Given the current circumstances, most of us are trying to come up with ideas that will serve our tribe.
You might be looking at how to start or grow your business, or maybe even just find a new income stream.
An excellent way to do that is through online programs.
Building digital resources (membership sites, courses, etc.) is my jam.
Today, I want to share with you ways to keep things simple!
Tell me if this sounds familiar. You begin to write a blog post, and before you know it, your “quick update” has turned into a rambling, 3,000-word novelette that covers everything from where to find a graphic designer to how to design a business card.
Now, a 3,000-word blog post can be great for traffic, but only if you’ve kept it tightly focused. But what happens all too often (in blog posts and in course development) is that every point covered brings up a new point to be addressed.
Logo design leads to business card formatting...
Business cards lead to taglines...
Taglines lead to ideal client avatars...
Avatars lead to…well, you get the idea. The point is, when you strive to provide the very best information for your audience, it’s easy to want to include one more important detail. Soon, you’ve outlined an encyclopedia’s worth of content that overwhelms not only you but your clients as well.
Most people don’t need or want an all-inclusive answer. If your course helps your clients identify their ideal client, then including information about choosing a domain name might seem relevant, when it’s really just a distraction.
Worse, if you try to branch out too much, you run the risk of overwhelming your customer. Too much of that, and she’ll log out and never return—for this or any other course you create. Not because you’re a bad educator, but because she’ll be convinced she’s a bad student.
Here’s another issue with trying to include too much info in a single course: Depth of knowledge. When you try to include too much information, what you end up with is very thin coverage of a lot of different topics.
Instead, when you focus your course on a single problem and a single solution, you can dig deeper and present ideas and information that won’t be found just anywhere, such as:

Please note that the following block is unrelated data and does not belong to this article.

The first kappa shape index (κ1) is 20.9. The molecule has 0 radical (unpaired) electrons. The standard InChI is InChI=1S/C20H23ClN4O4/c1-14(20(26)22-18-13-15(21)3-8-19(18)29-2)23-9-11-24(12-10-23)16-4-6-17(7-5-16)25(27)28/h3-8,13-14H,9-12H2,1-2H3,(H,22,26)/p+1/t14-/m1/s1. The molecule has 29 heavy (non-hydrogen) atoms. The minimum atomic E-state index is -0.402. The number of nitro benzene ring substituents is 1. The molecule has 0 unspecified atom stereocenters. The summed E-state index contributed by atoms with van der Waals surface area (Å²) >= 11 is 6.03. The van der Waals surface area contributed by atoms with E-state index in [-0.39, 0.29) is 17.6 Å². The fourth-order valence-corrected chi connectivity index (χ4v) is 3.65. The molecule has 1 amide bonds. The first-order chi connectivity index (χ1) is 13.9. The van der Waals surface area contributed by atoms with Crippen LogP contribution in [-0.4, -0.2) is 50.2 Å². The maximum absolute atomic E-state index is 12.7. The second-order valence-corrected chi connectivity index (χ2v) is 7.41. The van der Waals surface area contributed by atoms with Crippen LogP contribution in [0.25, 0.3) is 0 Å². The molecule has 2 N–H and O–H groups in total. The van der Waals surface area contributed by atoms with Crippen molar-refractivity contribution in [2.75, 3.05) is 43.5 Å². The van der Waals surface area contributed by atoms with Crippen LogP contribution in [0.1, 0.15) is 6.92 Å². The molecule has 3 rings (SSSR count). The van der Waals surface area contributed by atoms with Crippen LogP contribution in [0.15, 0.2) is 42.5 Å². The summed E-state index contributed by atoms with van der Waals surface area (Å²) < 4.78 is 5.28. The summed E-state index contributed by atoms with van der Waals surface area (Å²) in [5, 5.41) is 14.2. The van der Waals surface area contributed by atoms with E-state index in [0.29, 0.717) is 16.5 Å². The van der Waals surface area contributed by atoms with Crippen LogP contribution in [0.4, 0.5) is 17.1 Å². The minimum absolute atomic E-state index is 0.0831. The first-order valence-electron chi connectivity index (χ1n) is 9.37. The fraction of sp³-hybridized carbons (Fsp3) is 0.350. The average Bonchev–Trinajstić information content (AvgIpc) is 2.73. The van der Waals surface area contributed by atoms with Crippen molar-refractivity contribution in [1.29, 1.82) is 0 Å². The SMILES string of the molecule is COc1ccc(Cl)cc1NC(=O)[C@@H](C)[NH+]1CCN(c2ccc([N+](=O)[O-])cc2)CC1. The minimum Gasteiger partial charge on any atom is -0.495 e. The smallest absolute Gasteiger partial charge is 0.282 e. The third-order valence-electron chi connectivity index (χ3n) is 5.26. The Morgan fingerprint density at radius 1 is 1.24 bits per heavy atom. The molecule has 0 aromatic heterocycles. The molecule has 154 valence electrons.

These are the types of things that your audience will happily pay a premium for because they cannot find them elsewhere. When you focus your course on a single problem, you’ll have the leeway to create these and other resources. Take a broader approach, though, and you’ll be forced to scrimp on the “extras.”
But make no mistake—there is still room for that all-inclusive, massive eCourse. I’ve had success with my Thrive Business Thrive® course which covers multiple layers that every solopreneur needs to have in place in order to build a flourishing business.
Keep in mind, though, that if you decide to go ahead with an eCourse of this magnitude, you will (by necessity) have to:
Remember, too, that a large course is a much more difficult sell—and we’re not just talking about the price. There’s a bigger commitment on the part of the buyer as well, and that’s something she’s going to have to carefully consider before she takes the plunge.
A smaller, single-problem course is easier to commit to and easier to complete and be successful with.
And start creating.
I’m a fan of Kajabi. It’s where I built my site and also create content for my clients.
You definitely can DIY to get something up quickly! However, if you need guidance, don’t hesitate to reach out.
I would love to give you more helpful tips on how to launch and grow your business. I love supporting driven entrepreneurs. If you want to schedule a complimentary strategy session to discuss your ideas and goals, click here to get in touch with me.
Enter your name and best email and click the button below. :-)